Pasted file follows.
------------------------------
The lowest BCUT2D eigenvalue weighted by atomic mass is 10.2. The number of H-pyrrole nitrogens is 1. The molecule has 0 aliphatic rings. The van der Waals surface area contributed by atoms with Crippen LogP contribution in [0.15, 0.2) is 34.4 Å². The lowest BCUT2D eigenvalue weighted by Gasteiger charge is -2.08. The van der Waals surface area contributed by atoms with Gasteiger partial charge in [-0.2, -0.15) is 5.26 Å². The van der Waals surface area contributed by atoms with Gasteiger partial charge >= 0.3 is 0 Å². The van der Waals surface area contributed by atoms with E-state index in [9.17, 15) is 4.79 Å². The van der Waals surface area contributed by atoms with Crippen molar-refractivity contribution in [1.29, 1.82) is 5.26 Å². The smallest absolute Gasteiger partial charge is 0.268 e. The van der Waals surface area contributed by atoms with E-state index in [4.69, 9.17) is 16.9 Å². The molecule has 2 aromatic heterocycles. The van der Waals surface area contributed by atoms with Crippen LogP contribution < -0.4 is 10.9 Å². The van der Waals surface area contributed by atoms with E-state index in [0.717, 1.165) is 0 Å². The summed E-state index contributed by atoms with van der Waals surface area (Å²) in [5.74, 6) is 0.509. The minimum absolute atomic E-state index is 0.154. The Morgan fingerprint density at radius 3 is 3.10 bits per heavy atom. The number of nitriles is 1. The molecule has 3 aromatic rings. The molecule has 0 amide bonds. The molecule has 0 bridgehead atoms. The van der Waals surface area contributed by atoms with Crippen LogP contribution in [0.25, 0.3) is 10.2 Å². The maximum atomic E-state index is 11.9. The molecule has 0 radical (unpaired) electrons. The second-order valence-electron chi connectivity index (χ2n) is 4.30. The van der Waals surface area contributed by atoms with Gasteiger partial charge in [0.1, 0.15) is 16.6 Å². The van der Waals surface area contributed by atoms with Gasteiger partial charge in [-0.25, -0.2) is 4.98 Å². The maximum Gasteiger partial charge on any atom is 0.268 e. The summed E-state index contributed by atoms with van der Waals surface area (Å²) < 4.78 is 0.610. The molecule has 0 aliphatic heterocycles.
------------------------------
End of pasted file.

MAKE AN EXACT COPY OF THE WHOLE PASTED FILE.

The lowest BCUT2D eigenvalue weighted by atomic mass is 10.2. The number of H-pyrrole nitrogens is 1. The molecule has 0 aliphatic rings. The van der Waals surface area contributed by atoms with Crippen LogP contribution in [0.15, 0.2) is 34.4 Å². The lowest BCUT2D eigenvalue weighted by Gasteiger charge is -2.08. The van der Waals surface area contributed by atoms with Gasteiger partial charge in [-0.2, -0.15) is 5.26 Å². The van der Waals surface area contributed by atoms with Gasteiger partial charge >= 0.3 is 0 Å². The van der Waals surface area contributed by atoms with E-state index in [9.17, 15) is 4.79 Å². The van der Waals surface area contributed by atoms with Crippen molar-refractivity contribution in [1.29, 1.82) is 5.26 Å². The smallest absolute Gasteiger partial charge is 0.268 e. The van der Waals surface area contributed by atoms with E-state index in [4.69, 9.17) is 16.9 Å². The molecule has 2 aromatic heterocycles. The van der Waals surface area contributed by atoms with Crippen LogP contribution < -0.4 is 10.9 Å². The van der Waals surface area contributed by atoms with E-state index in [0.717, 1.165) is 0 Å². The summed E-state index contributed by atoms with van der Waals surface area (Å²) in [5.74, 6) is 0.509. The minimum absolute atomic E-state index is 0.154. The Morgan fingerprint density at radius 3 is 3.10 bits per heavy atom. The number of nitriles is 1. The molecule has 3 aromatic rings. The molecule has 0 amide bonds. The molecule has 0 bridgehead atoms. The van der Waals surface area contributed by atoms with Crippen LogP contribution in [0.25, 0.3) is 10.2 Å². The maximum atomic E-state index is 11.9. The molecule has 0 radical (unpaired) electrons. The second-order valence-electron chi connectivity index (χ2n) is 4.30. The van der Waals surface area contributed by atoms with Gasteiger partial charge in [0.1, 0.15) is 16.6 Å². The van der Waals surface area contributed by atoms with Gasteiger partial charge in [-0.25, -0.2) is 4.98 Å². The maximum Gasteiger partial charge on any atom is 0.268 e. The summed E-state index contributed by atoms with van der Waals surface area (Å²) < 4.78 is 0.610. The molecule has 0 aliphatic heterocycles.